Designed by Michael Feldkotter
I am a big fan of trick-taking card games, and they are definitely not in short supply. One of my all time favorite trick-taking card games is actually Rook. For those unaware of what a trick-taking card game is, it is referring to a game in which players take turns playing a card or cards from their hand until by some evaluation specific to that game (highest card, trump, etc.), a player wins that "trick" or "hand."
Personally, the theme of the cards being little devils isn't my favorite and I probably wouldn't have picked it up from the store because of the cartoon devil on the front (yeah, I judge things by their packaging or "cover" occasionally). That being said, if you dismiss this game just for that, you will be missing out! I am a big fan of the game Slide 5 and I couldn't help but think of that game while playing this one. There is some good strategy that can help you out, but there is also a great luck element where you really aren't sure exactly what card your opponents are going to play. You will find yourself laying a card just hoping someone will play a card higher/lower than yours. A bit ironic that I am currently reading Dan Brown's new book "Inferno" as I am reviewing this game...
So, first of all, the game comes in a great portable tin. I am a big fan of the tin for its durability and visual appeal. All of the cards fit very nicely into the tin (I have some games that really don't fit everything well, and that is frustrating, but this one is great). You have 54 cards numbered 1 through 54 and the rules. The rules are very well explained and includes some example rounds which is nice.
There is a little set up required for the game depending on the amount of players you are playing with. This can sometimes be a pain if you are constantly adding or dropping people, but it really isn't too bad. You just need to remove cards from the deck so that you have 9 cards for each player (no extras). So, for a 4 player game, you play with cards 1 through 36 removing cards 37 through 54 from play. I store my game this way since I will usually be playing with 4 people when I play.
The cards are then shuffled and dealt out. Play starts with the player to the left of the dealer and the role of dealer moves to the left after each round. That player picks a starting card and places it out in front of them. The player to the left then goes with play going clockwise. What makes this game so great is that the person leading or starting each hand AND the next player both make key decisions for that round. The second player then decides to play a card higher or lower than the starting card. If he plays a card higher than the first card, then all other players MUST play a card higher than the starting card as well. In this situation, the player with the highest card would take the trick. If a player can't play a higher card, they may then play any card, but they will be at risk for taking the trick. And if someone plays a card lower, then it becomes the player with the lowest card that gets the trick. May sound a bit confusing at first, but it really isn't it.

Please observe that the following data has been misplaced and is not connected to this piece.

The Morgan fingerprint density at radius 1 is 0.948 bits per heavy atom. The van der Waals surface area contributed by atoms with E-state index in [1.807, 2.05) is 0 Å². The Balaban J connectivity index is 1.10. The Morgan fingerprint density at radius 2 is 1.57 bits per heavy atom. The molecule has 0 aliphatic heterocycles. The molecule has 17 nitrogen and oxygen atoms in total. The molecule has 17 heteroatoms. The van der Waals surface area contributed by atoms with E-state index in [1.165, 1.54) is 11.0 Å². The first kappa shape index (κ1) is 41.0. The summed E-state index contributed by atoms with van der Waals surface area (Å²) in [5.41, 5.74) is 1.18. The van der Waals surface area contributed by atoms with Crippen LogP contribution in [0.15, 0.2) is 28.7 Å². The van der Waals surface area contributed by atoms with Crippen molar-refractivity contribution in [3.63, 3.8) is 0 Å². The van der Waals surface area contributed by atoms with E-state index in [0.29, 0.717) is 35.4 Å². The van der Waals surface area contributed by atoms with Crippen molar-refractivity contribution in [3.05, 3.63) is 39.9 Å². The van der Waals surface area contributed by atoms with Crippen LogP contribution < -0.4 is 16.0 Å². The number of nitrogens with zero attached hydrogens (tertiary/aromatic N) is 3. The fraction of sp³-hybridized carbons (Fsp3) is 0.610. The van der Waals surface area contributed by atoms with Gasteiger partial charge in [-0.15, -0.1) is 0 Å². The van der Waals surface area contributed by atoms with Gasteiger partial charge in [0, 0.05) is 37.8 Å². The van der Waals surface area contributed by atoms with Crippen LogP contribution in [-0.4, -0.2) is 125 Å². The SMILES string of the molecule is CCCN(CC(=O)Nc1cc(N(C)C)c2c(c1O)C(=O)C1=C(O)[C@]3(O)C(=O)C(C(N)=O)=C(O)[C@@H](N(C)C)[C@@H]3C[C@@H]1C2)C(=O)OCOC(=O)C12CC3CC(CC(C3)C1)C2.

Likewise, if the second player plays a card lower than the first card, then all others must play a card lower as well if they can. If they don't have a lower card, they are forced to play a higher card with the highest card taking that trick. In Little Devils, each card either has 0 to 5 little devils on the card. These represent the point value of each card. Players are trying to avoid taking any points. Thus, avoiding taking any tricks or obtaining tricks with low points is your goal. Sometimes you will want to take a trick to get rid of a card from your deck, hoping to take low points now so that you can avoid larger point tricks later (lesser of two evils). The player who won the trick then starts with a new starting card. The starting card can't be a card with 5 little devils on it unless there is no other option. Game play continues until all 9 hands have been played, and then players add up their little devils adding it to their running total.
Game End and How I See It
The game ends when someone gets 100+ points with the winner being the one with the least amount of points. Simple game, for simple fun. There is definitely a pretty hefty luck element to the game, but there is also some great strategy that can keep the devils away. My friends really enjoyed the game, as did I. There is actually more strategy to Little Devils than there is in Slide 5 (which is nice). I do however like the 2 to 10 player range that Slide 5 offers while Little Devils you are limited to 3 to 6. Both games are different enough as well to warrant getting both. Besides the ability to strategize a bit more in Little Devils, that second player deciding higher or lower each round is really what I enjoyed most about the game. I give the game 4 Fingers Up, or 9 out of 10 stars. The game retails for $15 dollars which is pretty average for a nice quality card game like this. A big SHOUT OUT to Stronghold Games for making this review possible! I look forward to reviewing many more Stronghold Games (in fact, keep your eye out for another Stronghold card game review in the coming days)!
Avoiding little devils has never been so much fun! That is How Lou Sees It!